Esposito speaks on new book Islamophobia

Mary Mourad, Monday 18 Jun 2012

John Esposito's latest work draws out the role of Arab dictatorships in exaggerating the image of political Islam before the West


Questions have arisen across the Arab Spring where the rise of political Islam has left the West wondering about the nature of the Arab revolutions. John Esposito stands among the handful of Western scholars able to take a deeper look at the scene and resist the tide of Islamophobia, about which he has written a book in cooperation with Ibrahim Kallin and published recently. Esposito attended the Nyon Process discussions in Tunisia and gave his insights to Ahram Online, shedding light upon the possible futures of the Arab Spring.

Esposito is professor of international affairs and Islamic studies at Georgetown University and director of the Prince Alwaleed Bin Talal Centre for Muslim-Christian Understanding at Georgetown University.
Ahram Online: In your latest book, Islamophobia, you mention Western media as the biggest cause for the misunderstanding of Islam and equating it to terrorism, but what role did Arab media and dictatorships play in maintaining that misconception?
John Esposito: In the book I note that dictators from the region were keen to display a negative image of Islamists to the world, playing the role of protecting the interests of the West. Authoritarian regimes always used the idea that any opposition was Islamist. My camp of researchers distinguish between radical Islamists and mainstream Muslims. The other camp would echo what the Mubaraks of this world would say: participants in society are wolves in sheeps' clothing. Post 9/11, even Saudis emphasised the role of radicals, in particular criticising the Muslim Brotherhood, calling what's happening in the Arab world "disturbances."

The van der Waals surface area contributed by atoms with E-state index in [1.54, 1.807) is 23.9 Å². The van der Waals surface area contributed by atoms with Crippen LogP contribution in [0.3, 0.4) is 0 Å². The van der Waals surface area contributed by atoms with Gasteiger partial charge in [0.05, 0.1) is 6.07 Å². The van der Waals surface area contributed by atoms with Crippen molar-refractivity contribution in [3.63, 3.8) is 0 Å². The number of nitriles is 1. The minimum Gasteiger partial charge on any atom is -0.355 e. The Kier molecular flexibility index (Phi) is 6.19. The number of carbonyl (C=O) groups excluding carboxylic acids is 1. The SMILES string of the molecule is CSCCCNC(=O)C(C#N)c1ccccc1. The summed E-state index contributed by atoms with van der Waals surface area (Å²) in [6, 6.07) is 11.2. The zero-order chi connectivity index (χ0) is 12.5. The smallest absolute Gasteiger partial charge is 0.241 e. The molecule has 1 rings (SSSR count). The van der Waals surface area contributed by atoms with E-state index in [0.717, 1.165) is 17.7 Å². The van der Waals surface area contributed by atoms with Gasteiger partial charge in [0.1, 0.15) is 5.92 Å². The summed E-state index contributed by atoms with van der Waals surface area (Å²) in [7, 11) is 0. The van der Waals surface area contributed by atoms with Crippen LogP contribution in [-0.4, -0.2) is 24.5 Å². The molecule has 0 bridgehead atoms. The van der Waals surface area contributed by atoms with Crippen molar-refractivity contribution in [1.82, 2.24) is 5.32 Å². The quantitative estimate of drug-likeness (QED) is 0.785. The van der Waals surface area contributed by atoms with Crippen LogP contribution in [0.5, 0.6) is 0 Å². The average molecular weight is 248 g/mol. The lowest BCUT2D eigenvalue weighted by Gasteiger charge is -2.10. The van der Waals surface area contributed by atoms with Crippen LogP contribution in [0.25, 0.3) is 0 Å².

AO: What could be the impact of upcoming US administrations in face of this Islamophobia?
JE: In terms of policies regarding Palestine and Israel, there's little that the American president can do; power is with the Congress. Even if Obama is reelected, Democrats will still push for continuation of the more "biased" policies in fear that they won't get reelected in parliament, so there's little to be expected in terms of change.
AO: Why has the Arab voice remained so quiet in US media and politics?
JE: The Muslim community only recently began evolving in society as mainstream Americans, but that hasn't yet translated into politics. Historically, successful Arabs who live in the US are usually escaping their regimes and aren't likely to get involved in politics. They also wish to disassociate themselves with Islamists and Islam, trying to sustain an image as good average citizens. This should start to change, however, with a young generation that is more willing to take risks, and play a bigger role as Muslims-Americans, finding a balance between learning at Harvard and MIT and practicing religion. 
AO: You had already predicted in your earlier book, The Future of Islam, that the West shouldn't allow dictatorships to continue and instead let people choose, even if it's the Islamists. Now that this is happening, how do you see the future of Islamists from here on?